Films

A tale of two festivals

JOAN FOX October 3 1977
Films

A tale of two festivals

JOAN FOX October 3 1977

A tale of two festivals

Films

A sudden passion for film festivals has revived that silliest of sports among eastern Canadians, rivalry between Montreal and Toronto. At least that is how most of the Toronto press has greeted the attempt of each city to establish important worldclass festivals of film this summer and fall.

The given titles, Toronto’s Festival Of Festivals, and Montreal’s World Film Festival Of Canada, reveal what the two cities now seem to have in common. Pure megalomania. Mix liberally with competitiveness and this bubbling brew, if we’re lucky, could mean festivals that evoke the same pride as their hometown hockey teams.

Toronto staged its first Festival Of Festivals last year, led by Bill Marshall, now famous as the producer of the notorious Outrageous. After a stint in the Sixties as a producer (the garishly nonsensical Flick/Frankenstein On Campus) and a period during the Seventies in charge of Toronto Mayor David Crombie’s electioneering ballyhoo, this son of Glasgow looked about him and dreamed of crowning Toronto’s new boom-town status with a genuinely glitzy film festival. His logic was impeccable and his timing was right. Toronto’s box-office returns had become legendary in the offices of film financiers and new tax concessions had brought producers and movie stars running to the city. Last year, despite Jack Nicholson’s failure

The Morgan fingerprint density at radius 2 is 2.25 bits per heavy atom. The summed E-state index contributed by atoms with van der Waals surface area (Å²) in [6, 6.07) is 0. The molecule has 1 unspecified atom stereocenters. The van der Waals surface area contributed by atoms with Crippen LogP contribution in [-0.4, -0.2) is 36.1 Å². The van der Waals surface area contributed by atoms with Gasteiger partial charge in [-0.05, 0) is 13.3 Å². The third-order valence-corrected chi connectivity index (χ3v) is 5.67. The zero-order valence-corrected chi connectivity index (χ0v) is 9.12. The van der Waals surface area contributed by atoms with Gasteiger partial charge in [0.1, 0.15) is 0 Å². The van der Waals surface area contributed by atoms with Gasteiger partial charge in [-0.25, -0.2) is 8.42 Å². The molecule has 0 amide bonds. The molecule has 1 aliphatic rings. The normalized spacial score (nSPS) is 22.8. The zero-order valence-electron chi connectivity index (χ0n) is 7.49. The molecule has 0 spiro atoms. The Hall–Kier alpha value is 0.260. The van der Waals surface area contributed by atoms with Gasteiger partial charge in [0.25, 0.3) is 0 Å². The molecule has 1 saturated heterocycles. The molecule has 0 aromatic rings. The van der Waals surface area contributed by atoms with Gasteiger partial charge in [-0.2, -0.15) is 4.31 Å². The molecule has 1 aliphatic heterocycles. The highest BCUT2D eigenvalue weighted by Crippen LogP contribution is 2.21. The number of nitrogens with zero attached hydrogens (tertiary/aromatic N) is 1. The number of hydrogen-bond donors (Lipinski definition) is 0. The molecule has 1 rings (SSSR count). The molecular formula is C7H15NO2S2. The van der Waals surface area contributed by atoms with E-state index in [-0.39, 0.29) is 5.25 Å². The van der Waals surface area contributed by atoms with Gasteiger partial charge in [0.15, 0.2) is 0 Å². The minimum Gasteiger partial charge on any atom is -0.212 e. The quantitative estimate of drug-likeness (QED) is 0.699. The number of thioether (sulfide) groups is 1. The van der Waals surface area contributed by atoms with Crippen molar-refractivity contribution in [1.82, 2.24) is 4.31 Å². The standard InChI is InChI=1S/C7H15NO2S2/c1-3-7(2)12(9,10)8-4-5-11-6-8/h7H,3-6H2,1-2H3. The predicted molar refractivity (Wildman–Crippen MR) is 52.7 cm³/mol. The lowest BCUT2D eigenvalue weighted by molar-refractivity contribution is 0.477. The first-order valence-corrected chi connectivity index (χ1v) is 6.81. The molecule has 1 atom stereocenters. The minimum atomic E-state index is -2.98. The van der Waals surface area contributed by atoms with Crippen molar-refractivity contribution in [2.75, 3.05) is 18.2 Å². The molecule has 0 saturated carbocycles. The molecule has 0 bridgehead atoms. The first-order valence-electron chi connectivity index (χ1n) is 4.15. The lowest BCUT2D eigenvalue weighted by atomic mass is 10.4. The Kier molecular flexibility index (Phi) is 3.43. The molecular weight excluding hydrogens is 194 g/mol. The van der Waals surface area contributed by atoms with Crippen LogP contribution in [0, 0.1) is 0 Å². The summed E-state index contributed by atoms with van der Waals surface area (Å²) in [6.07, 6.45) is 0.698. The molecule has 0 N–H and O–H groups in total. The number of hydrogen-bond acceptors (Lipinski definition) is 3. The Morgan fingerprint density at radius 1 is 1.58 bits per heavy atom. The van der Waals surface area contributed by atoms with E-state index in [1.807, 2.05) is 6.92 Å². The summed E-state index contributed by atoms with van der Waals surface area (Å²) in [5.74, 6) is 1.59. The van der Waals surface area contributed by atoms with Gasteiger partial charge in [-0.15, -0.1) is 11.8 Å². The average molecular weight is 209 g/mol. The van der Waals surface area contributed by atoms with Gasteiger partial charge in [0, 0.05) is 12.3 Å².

to appear, Jeanne Moreau and Dino De Laurentiis did and the festival was a qualified success.

Meanwhile in Montreal, Serge Losique, transAtlantic man-about-film, had been creating his own film empire at Concordia University where he ran mini-festivals and once stood a silver-painted, nude male student in the main lobby as a publicity stunt. Losique is said to pride himself on his resemblance to the portrait of Napoleon Bonaparte which hangs on his office wall and, like his alter ego, he also dreamed a great dream: to create a film festival that would equal the past glories of the Montreal International Film Festival which ended in an unequaled blaze of achievement and squabbling after Expo year, 1967. He succeeded and in late August amid cries of “foul play” from Toronto, a surprised rain-soaked Montreal greeted delegations of press and influential critics from France, Italy, London, New York and Berlin. Genuine walking-around monuments arrived to grace the scene. Ingrid Bergman opened the festival, her deportment worthy of the Swedish royal family; Howard Hawks was there, a sternlooking figure of Yankee rectitude, who became righteously indignant at the mention of that “dirty, obscene film,” Slap

Shot. (“I’ve known many hockey players and they don’t talk like that!”) The obligatory sex titillation was provided by the Japanese film In The Realm Of The Senses, a story about a geisha girl of 1,000 multiple orgasms who desires to please a man with the curse of a permanent erection. She finally breaks the ties that bind by strangling him during intercourse and then removing the offending organ with one swift cut with a food chopper. Gotcha! The debate surrounding it was not “Should it be censored?” but rather “Is it Art, Pornography, or a big Joke?”